Commodore User1st September 1986
Published in Commodore User #36
Las Vegas Video Poker
You could almost feel the tension, as the Kid from North Harrow, otherwise known as Freddie the Flush stood before the poker machine faced with a big decision.
He had on screen five cards - a pair of Jacks and three hearts; should he go for a two pair hand or gamble on a flush? The crowd gasped, as with reckless abandon, he dumped the pair of Jacks and every breath was held as the space bar was pressed for two new cards. Down they came and - bingo - two more hearts! The flush was made and satisfying chinks were heard as 100 dollar coins came spouting out like a silver waterfall.
So much for my dreams of fame and fortune in Las Vegas, but it did happen on my C64 thanks to Mastertronic's Video Poker from their Entertainment USA series. This is billed as the "closest simulation available on a home computer" and I must admit it is a pretty faithful reproduction of those Vegas machines.The choice of coin value is the first option and you can opt for nickels, dimes, quarters or dollars (all a bit academic really as you get an endless supply anyway). Then you can bet up to five coins before a hand is dealt (in these type of games you might as well bet the maximum each time). Down scroll the cards and depending on the hand you've been dealt, you can opt to change from one to five cards. This done, you sit back and see if you've made the right choice. The winning hands are standard Poker from two pairs, three of a kind up to a flush or Royal Flush. If your luck's in, you'll win. If not, well there's always the next hand.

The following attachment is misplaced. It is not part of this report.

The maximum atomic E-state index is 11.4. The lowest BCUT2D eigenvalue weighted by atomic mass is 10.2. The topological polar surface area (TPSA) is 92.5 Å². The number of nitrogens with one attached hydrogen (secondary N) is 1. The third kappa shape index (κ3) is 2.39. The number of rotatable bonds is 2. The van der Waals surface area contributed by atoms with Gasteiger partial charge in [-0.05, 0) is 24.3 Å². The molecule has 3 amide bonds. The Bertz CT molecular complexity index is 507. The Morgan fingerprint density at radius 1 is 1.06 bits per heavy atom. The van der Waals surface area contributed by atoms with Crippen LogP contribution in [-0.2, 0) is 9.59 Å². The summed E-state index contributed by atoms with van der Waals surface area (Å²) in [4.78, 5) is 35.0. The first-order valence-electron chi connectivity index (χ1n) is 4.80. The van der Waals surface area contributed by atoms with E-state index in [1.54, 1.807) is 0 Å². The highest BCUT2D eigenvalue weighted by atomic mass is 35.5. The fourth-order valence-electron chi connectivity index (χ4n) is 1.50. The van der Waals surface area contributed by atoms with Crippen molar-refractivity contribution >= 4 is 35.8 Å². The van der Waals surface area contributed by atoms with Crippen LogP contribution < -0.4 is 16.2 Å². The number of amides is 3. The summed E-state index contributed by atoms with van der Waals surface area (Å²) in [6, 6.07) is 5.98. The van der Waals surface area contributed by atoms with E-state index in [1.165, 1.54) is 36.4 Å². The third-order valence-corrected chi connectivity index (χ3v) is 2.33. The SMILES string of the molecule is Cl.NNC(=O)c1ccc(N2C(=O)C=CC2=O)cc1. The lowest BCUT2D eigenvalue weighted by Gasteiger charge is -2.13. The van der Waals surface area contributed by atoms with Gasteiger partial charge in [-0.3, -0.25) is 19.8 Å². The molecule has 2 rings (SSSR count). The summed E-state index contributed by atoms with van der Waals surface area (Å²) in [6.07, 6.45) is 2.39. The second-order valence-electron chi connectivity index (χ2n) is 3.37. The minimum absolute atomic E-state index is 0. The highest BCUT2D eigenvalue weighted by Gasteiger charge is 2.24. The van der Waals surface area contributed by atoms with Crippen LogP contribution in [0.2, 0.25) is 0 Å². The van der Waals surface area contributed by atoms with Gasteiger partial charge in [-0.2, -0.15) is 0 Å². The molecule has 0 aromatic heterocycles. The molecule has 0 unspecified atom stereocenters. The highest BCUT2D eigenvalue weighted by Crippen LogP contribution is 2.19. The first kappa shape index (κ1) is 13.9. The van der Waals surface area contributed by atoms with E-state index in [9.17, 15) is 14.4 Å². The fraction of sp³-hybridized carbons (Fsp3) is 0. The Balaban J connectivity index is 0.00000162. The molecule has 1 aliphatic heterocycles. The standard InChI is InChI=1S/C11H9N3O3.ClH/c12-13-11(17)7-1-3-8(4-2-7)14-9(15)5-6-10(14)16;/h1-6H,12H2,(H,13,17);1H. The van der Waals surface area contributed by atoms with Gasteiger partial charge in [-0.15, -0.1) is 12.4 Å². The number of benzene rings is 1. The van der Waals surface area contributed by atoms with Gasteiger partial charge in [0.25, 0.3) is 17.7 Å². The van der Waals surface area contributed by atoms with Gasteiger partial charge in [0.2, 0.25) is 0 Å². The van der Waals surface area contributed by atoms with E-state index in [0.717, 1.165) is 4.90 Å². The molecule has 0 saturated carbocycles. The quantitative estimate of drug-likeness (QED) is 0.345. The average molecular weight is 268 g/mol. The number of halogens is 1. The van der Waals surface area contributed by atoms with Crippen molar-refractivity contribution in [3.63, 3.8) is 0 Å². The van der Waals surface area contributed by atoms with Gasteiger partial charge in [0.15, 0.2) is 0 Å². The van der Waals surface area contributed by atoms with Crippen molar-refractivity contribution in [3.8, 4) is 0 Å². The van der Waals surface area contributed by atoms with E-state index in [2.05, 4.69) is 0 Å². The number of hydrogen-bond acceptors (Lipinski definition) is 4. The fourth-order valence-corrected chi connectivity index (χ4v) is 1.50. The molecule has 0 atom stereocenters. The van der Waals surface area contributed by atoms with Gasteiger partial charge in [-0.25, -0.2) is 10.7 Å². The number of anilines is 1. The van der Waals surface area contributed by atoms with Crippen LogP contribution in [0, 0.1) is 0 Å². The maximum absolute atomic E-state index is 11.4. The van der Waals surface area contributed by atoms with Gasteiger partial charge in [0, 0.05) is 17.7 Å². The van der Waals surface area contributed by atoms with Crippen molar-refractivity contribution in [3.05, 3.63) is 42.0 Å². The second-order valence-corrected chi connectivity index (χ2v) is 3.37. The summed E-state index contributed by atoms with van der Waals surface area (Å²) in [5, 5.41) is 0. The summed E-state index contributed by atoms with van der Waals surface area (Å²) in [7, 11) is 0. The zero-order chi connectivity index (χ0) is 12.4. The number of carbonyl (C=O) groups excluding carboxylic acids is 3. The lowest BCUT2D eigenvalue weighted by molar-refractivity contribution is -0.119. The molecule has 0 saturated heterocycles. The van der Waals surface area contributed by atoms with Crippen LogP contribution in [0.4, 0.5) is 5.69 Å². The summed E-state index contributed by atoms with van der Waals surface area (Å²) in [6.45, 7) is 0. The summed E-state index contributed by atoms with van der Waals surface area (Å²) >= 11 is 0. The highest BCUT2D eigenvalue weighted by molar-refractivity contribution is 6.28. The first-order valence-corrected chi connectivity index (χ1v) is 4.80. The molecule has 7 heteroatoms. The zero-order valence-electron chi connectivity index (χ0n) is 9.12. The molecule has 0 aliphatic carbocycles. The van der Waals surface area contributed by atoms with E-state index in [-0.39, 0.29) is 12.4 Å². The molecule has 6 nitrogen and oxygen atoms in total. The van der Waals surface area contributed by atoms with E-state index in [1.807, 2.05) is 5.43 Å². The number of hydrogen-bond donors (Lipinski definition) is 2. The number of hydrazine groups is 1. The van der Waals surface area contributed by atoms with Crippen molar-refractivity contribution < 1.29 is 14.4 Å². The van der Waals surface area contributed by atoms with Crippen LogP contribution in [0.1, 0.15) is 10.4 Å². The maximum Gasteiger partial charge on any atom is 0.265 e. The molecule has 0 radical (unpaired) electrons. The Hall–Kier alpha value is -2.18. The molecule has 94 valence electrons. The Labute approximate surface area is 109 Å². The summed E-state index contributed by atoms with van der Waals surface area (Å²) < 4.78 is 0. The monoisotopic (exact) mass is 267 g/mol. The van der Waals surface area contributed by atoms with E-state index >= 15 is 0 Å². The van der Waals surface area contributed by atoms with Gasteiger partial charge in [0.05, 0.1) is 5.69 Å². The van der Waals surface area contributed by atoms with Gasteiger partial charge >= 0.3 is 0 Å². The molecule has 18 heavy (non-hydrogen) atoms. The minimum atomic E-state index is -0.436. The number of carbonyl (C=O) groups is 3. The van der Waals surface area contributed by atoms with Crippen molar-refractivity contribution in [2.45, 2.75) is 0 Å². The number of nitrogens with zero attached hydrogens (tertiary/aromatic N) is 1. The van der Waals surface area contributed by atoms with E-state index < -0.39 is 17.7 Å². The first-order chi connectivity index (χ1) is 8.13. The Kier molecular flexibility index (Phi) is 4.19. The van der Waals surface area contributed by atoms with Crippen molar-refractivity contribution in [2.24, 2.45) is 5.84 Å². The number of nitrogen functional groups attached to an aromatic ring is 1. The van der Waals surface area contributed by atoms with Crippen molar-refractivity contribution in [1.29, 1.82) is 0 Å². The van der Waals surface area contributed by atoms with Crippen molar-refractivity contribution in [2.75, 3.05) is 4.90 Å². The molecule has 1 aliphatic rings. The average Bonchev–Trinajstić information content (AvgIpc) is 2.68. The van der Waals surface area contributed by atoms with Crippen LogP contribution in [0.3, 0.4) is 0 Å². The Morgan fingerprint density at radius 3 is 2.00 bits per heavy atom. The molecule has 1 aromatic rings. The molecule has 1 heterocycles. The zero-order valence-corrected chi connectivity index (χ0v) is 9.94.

The sound effects are quite pleasant, a nice satisfying chunk is heard as each coin drops and the title tune is a jolly Rob Hubbard piano romp, but that's about it as far as it goes.
On the graphics front, there is praise indeed, but good graphics and nice scrolling routines do not a great game make...
I can't say that it will keep me at the keyboard for long, because the excitement of gambling is having to use your own hard-earned spondies - when it's a bottomless pit, the novelty soon wears off and I found myself quite bored by it all in the end.
The price is fair and it sure beats buying a ticket to Vegas! So, if you fancy yourself as a mean Poker player it's just about worth a hand or two.